Thursday, October 21, 2010

My Top 15 Novels

This is the meme: Fifteen novels you've read that will always stick with you. First fifteen you can recall in no more than 15 minutes.

Here is my list, in no particular order:
  • Nine Princes in Amber by Roger Zelazny - First book of the Amber series: I was sold on it by Page 2. It got me to try my hand at writing fiction again instead of comic book stories.
  • The Heritage of Hastur by Marion Zimmer Bradley - Women like her writing better than men do... well, straight men.
  • A Little Princess by Frances Hodgson Burnett - Cinderella story + similarly named heroine + heroine liked to make up cool stories. What's not to love?
  • Carrie by Stephen King - I was eleven when this book came out. I loved the notion of telekinesis - even had a set of the Rhine ESP cards - but the language and sexual content of this novel took me out of the realm of kiddie books.
  • The Far Side of Evil by Sylvia Louise Engdahl - original version. This one also took me out of the realm of kiddie books, but without sex or foul language. One of my early exposures to adult versions of cruelty.
  • Shutter Island by Dennis LeHane - This book was a major mind-screw. I loved it. Movie true to the novel, also great.
  • The Sandman, Vol. 7: Brief Lives - I loved Delirium. No one who knows me will be surprised by this.
  • A Wrinkle in Time by Madeline L'Engle - Best explanation of the 4th dimension that I ever read.
  • Startide Rising by David Brin - Nonhuman intelligent species don't always think the way we do.
  • Escape to Witch Mountain by Alexander Key - These kids are gifted and different from other kids. They live in a cruel world that confuses them. Finally, they find 'their people' and become happy. A parallel for real-life misfits.
  • The Other by Thomas Tryon - What a vile book! Harvest Home was also good, but this one sticks with me more, perhaps because I read it first.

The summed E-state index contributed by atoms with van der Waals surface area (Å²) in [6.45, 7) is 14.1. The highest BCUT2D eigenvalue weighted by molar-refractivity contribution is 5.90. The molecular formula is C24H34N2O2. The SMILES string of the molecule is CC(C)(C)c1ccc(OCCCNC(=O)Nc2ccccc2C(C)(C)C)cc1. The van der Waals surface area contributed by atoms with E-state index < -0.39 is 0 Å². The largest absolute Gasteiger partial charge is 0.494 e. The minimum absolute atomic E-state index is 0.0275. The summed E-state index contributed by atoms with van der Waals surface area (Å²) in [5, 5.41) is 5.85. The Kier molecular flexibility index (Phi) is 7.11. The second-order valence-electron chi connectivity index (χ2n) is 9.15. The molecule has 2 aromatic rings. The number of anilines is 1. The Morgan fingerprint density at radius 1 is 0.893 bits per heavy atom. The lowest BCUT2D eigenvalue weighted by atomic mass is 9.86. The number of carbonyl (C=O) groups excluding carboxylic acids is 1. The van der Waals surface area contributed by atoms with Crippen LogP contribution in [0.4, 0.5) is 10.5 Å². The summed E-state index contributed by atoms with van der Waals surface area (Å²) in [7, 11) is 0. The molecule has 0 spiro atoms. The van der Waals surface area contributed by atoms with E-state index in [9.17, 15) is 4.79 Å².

• Tales of the Unexpected by Roald Dahl - screw Willy Wonka. I can dream up my own Candyland.
  • The Best of H.P. Lovecraft by H. P. Lovecraft - "The Silver Key" will always be my favorite. Lovecraft's manifesto against mundane thinking.
  • The Other Side of Tomorrow, collected by Roger Elwood - edges out Dystopian Visions. Elwood glutted the SF market in the 70s with anthologies. I read every one I could get my hands on.
  • Red Dragon by Thomas Harris - Yes, I also enjoyed Silence of the Lambs. This one explores the pathology of its villain in greater depth.
I did give this more than 15 minutes of thought, I confess. I've read a lot of books in my life. Some of the books above are collections of short stories, rather than novels. One is a graphic novel. Just be grateful I didn't list the entire Phoenix saga from the X-Men. All of these books either sparked my creativity or took my mind in a new direction. Sometimes I learned new (and not always nice) ways of thinking. Startide Rising stretched it in alien yet idealistic ways, Red Dragon drew me down into the pit.

Most of the lists I've seen in this meme, and others like it, contain works of great literature: Catcher in the Rye, Tom Sawyer, the periphrastic and boring Portrait of the Artist as a Young Man. I'm sure many of these people are telling the truth, but sometimes I suspect they just list the books they were forced to read in school. I make no pretensions to reading good literature. I read fiction for pleasure, not to become 'cultured'. That's what my schools and my parents were for. The books above have special meaning for me in one way or another.

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3 comments:

Mark Souza said...

1 "The Book Thief" by Markus Zusak
2 "Water for Elephants" by Sara Gruen
3 "The Speed of Light" by Elizabeth Rosner
4 "Misery" by Stephen King
5 "The Long Walk" by Stephen King
6 "The Art of Racing in the Rain" by Garth Stein

Sarah G said...

Only one I've read was 'Misery'. I see that many of your selections deal with the depths of human cruelty and the ability to survive despite it.

Mark Souza said...

Many of them deal with human resilience and redemption. The long Walk by Stephen King is a metaphor. A metaphor for what? I won't spoil it for you. We can discuss after you read it.

I'd like to add to my list:

7 "Where Mercy Flows" by Karen Harter. Karen was a friend and is gone now. This, her first novel, was brilliant.

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